Magazine article The Exceptional Parent

Low-Tech Solutions for Playtime Fun

Magazine article The Exceptional Parent

Low-Tech Solutions for Playtime Fun

Article excerpt

Play ... it's what kids do ... and it's as important to growth and development as eating and sleeping. Through play, a child develops basic motor skills, creativity, social skills, communication, self-concept and the foundation for learning. But what exactly is play? Play is difficult to define but easy to recognize. We know play is happening when a child begins interacting with a toy or person; when the child directs what is happening, starting and stopping when he or she wants to; and when a child is having fun!

All children must have opportunities for play-- to interact with and explore their environment. Many times, however, children with disabilities are learning very different lessons. At times, play may be difficult for a child due to limitations presented by his or her disability or clue to the design of a toy. Also, the child's parents may tend to direct play and therapists use toys for specific skill development. The elements that make play fun are often missing.

We find that too often children with disabilities are at risk for "learned helplessness" where they wait for others to initiate interactions. If parents can find successful ways for a child to play, they may witness the awakening of the child's ability to initiate play. Then they can move from directing play to joining in and following what the child does--promoting fun for all!

Many therapists use toys as therapeutic tools. For example, the goal in therapy may be to help the child "develop extension and grasp," so the child must reach several times for a toy that is slightly out of reach. Eventually, her motivation turns to frustration and she quits. Play differs from therapy in that the focus is on fun -- that means making toys easy to access and easy to have a successful experience in using them!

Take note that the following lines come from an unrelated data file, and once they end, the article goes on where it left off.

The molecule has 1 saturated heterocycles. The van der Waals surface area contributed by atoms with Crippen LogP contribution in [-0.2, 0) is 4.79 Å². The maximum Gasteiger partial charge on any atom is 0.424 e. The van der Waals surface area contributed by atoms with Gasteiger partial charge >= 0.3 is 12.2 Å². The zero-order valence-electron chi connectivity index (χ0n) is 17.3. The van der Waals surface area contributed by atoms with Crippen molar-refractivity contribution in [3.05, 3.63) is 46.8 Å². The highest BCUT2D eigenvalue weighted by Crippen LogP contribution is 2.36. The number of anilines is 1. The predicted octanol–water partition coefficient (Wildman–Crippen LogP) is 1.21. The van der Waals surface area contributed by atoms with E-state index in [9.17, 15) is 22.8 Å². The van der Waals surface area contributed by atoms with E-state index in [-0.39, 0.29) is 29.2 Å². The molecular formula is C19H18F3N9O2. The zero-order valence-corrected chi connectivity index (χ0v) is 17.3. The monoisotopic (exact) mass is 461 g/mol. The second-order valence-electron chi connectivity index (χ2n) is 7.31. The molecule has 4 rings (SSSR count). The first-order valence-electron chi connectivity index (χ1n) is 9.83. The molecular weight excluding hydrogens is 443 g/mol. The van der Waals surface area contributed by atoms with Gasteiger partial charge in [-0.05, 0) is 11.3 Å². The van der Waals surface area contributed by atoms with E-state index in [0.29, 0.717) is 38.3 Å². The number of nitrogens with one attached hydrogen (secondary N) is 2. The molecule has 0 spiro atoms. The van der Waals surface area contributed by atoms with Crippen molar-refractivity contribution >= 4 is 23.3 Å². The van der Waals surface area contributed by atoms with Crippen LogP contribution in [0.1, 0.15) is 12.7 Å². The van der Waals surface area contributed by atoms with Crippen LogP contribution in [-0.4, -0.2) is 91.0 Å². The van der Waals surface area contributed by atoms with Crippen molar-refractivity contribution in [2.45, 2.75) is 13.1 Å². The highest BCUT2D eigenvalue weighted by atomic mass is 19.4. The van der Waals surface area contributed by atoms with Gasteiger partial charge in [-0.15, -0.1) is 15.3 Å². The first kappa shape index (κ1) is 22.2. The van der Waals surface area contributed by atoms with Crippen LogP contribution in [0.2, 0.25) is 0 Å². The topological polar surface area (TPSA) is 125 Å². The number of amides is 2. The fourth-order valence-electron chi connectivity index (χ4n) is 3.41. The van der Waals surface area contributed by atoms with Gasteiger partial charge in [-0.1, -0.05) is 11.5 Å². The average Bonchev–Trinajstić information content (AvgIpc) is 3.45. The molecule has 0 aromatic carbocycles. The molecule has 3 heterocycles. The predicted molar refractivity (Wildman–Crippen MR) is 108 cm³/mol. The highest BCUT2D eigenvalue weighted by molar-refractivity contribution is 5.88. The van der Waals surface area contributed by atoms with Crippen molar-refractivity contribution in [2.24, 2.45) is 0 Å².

To engage a child in play, toys may be presented in a way that makes them easy to get. Some ideas include: dangling toys from links on an overhead gym so they are closer to the child's hands or feet; or attaching Velcro[R] on the bottom of a toy so it doesn't move and get out of reach.

The creation of successful play environments for young children with disabilities has been investigated by staff here at the Let's Play! Project (DOE/OSERS) since 1995. The project supports families in the use of assistive technology (AT) solutions to empower their children to initiate and playfully interact with toys and people in their environment. These AT supports include:

* toys with design features that make them interesting and easy to use,

* simple adaptations to make the toys more accessible,

* specialized toys (reactive toys, switches, switch toys, interfaces, etc.)

* positioning and mobility supports and

* communication aids

In creating play environments with a family, we consider their child's "sensory preferences" (which senses the child likes to have stimulated), their motor and visual abilities, which activities and/or toys interest the child and provide a successful play opportunity, as well as environmental and cultural factors. We look to combine AT solutions with strategies that result in successful and fun play experiences. These "Creative Play Environments" change as the child's needs and interests change. Components can be combined with other toys or positions.

There is room for both therapy and play in a child's life, but play emphasizes what the child can do, what the child likes. By promoting play we promote self-choice, self-direction, self-esteem and an independent spirit!


Tommy liked toys that were colorful that he could use all by himself. …

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